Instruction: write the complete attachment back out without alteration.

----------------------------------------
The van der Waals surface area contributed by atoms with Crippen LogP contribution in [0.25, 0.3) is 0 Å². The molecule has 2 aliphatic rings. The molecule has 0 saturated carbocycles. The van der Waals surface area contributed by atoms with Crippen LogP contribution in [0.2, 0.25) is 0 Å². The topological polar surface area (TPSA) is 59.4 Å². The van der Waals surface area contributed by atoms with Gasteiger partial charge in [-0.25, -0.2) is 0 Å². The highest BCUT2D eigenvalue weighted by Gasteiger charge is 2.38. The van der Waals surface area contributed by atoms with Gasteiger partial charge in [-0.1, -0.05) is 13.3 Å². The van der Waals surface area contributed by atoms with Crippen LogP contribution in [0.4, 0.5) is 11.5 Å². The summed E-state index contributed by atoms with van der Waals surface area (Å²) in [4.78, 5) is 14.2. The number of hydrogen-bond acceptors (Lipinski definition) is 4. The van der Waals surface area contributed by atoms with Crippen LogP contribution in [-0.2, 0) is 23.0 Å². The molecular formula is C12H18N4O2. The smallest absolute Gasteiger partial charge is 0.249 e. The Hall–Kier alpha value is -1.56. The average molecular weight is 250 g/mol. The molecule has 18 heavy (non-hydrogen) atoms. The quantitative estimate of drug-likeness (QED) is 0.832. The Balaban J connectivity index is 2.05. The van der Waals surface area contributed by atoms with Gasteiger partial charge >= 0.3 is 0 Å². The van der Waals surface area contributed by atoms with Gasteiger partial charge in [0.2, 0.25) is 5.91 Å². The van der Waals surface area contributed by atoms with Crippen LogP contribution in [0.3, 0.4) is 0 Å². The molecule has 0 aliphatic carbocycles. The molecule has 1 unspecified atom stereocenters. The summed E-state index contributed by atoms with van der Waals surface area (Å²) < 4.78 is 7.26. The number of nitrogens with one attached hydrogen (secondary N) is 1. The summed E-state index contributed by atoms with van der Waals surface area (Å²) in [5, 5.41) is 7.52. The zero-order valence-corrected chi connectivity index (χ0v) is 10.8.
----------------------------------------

The van der Waals surface area contributed by atoms with Crippen LogP contribution in [0.25, 0.3) is 0 Å². The molecule has 2 aliphatic rings. The molecule has 0 saturated carbocycles. The van der Waals surface area contributed by atoms with Crippen LogP contribution in [0.2, 0.25) is 0 Å². The topological polar surface area (TPSA) is 59.4 Å². The van der Waals surface area contributed by atoms with Gasteiger partial charge in [-0.25, -0.2) is 0 Å². The highest BCUT2D eigenvalue weighted by Gasteiger charge is 2.38. The van der Waals surface area contributed by atoms with Gasteiger partial charge in [-0.1, -0.05) is 13.3 Å². The van der Waals surface area contributed by atoms with Crippen LogP contribution in [0.4, 0.5) is 11.5 Å². The summed E-state index contributed by atoms with van der Waals surface area (Å²) in [4.78, 5) is 14.2. The number of hydrogen-bond acceptors (Lipinski definition) is 4. The van der Waals surface area contributed by atoms with Crippen LogP contribution in [-0.2, 0) is 23.0 Å². The molecular formula is C12H18N4O2. The smallest absolute Gasteiger partial charge is 0.249 e. The Hall–Kier alpha value is -1.56. The average molecular weight is 250 g/mol. The molecule has 18 heavy (non-hydrogen) atoms. The quantitative estimate of drug-likeness (QED) is 0.832. The Balaban J connectivity index is 2.05. The van der Waals surface area contributed by atoms with Gasteiger partial charge >= 0.3 is 0 Å². The van der Waals surface area contributed by atoms with Gasteiger partial charge in [0.2, 0.25) is 5.91 Å². The van der Waals surface area contributed by atoms with Crippen LogP contribution in [0.3, 0.4) is 0 Å². The molecule has 0 aliphatic carbocycles. The molecule has 1 unspecified atom stereocenters. The summed E-state index contributed by atoms with van der Waals surface area (Å²) < 4.78 is 7.26. The number of nitrogens with one attached hydrogen (secondary N) is 1. The summed E-state index contributed by atoms with van der Waals surface area (Å²) in [5, 5.41) is 7.52. The zero-order valence-corrected chi connectivity index (χ0v) is 10.8.